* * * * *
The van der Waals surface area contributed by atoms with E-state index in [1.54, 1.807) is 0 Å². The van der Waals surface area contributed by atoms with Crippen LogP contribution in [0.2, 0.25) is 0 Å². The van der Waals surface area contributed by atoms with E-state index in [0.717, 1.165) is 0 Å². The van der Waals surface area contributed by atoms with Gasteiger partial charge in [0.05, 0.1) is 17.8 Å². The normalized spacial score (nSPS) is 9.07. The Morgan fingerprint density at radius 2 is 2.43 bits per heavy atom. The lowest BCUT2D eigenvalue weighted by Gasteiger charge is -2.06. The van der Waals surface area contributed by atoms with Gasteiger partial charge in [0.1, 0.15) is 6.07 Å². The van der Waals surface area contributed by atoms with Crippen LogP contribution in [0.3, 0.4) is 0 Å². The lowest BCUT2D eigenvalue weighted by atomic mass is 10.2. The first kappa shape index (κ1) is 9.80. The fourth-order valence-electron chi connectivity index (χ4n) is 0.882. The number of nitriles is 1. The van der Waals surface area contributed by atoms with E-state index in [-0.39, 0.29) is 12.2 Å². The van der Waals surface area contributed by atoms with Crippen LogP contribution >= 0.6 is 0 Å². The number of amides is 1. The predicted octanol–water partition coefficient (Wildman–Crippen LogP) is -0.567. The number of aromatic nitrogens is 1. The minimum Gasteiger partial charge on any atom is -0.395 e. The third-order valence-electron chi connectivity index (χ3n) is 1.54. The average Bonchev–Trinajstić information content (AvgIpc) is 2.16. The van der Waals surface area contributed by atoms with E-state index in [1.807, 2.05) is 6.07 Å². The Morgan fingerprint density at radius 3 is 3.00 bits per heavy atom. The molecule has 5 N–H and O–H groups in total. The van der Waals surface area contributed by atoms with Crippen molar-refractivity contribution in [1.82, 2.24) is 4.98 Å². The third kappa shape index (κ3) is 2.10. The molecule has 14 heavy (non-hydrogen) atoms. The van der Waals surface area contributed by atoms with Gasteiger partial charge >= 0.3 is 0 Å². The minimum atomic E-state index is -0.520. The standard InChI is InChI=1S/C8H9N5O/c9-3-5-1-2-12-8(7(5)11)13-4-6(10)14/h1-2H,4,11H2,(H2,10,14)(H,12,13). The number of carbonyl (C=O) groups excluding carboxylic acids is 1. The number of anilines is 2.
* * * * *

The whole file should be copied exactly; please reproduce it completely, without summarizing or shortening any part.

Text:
The van der Waals surface area contributed by atoms with E-state index in [1.54, 1.807) is 0 Å². The van der Waals surface area contributed by atoms with Crippen LogP contribution in [0.2, 0.25) is 0 Å². The van der Waals surface area contributed by atoms with E-state index in [0.717, 1.165) is 0 Å². The van der Waals surface area contributed by atoms with Gasteiger partial charge in [0.05, 0.1) is 17.8 Å². The normalized spacial score (nSPS) is 9.07. The Morgan fingerprint density at radius 2 is 2.43 bits per heavy atom. The lowest BCUT2D eigenvalue weighted by Gasteiger charge is -2.06. The van der Waals surface area contributed by atoms with Gasteiger partial charge in [0.1, 0.15) is 6.07 Å². The van der Waals surface area contributed by atoms with Crippen LogP contribution in [0.3, 0.4) is 0 Å². The lowest BCUT2D eigenvalue weighted by atomic mass is 10.2. The first kappa shape index (κ1) is 9.80. The fourth-order valence-electron chi connectivity index (χ4n) is 0.882. The number of nitriles is 1. The van der Waals surface area contributed by atoms with E-state index in [-0.39, 0.29) is 12.2 Å². The van der Waals surface area contributed by atoms with Crippen LogP contribution >= 0.6 is 0 Å². The number of amides is 1. The predicted octanol–water partition coefficient (Wildman–Crippen LogP) is -0.567. The number of aromatic nitrogens is 1. The minimum Gasteiger partial charge on any atom is -0.395 e. The third-order valence-electron chi connectivity index (χ3n) is 1.54. The average Bonchev–Trinajstić information content (AvgIpc) is 2.16. The van der Waals surface area contributed by atoms with E-state index in [1.807, 2.05) is 6.07 Å². The Morgan fingerprint density at radius 3 is 3.00 bits per heavy atom. The molecule has 5 N–H and O–H groups in total. The van der Waals surface area contributed by atoms with Crippen molar-refractivity contribution in [1.82, 2.24) is 4.98 Å². The third kappa shape index (κ3) is 2.10. The molecule has 14 heavy (non-hydrogen) atoms. The van der Waals surface area contributed by atoms with Gasteiger partial charge >= 0.3 is 0 Å². The minimum atomic E-state index is -0.520. The standard InChI is InChI=1S/C8H9N5O/c9-3-5-1-2-12-8(7(5)11)13-4-6(10)14/h1-2H,4,11H2,(H2,10,14)(H,12,13). The number of carbonyl (C=O) groups excluding carboxylic acids is 1. The number of anilines is 2.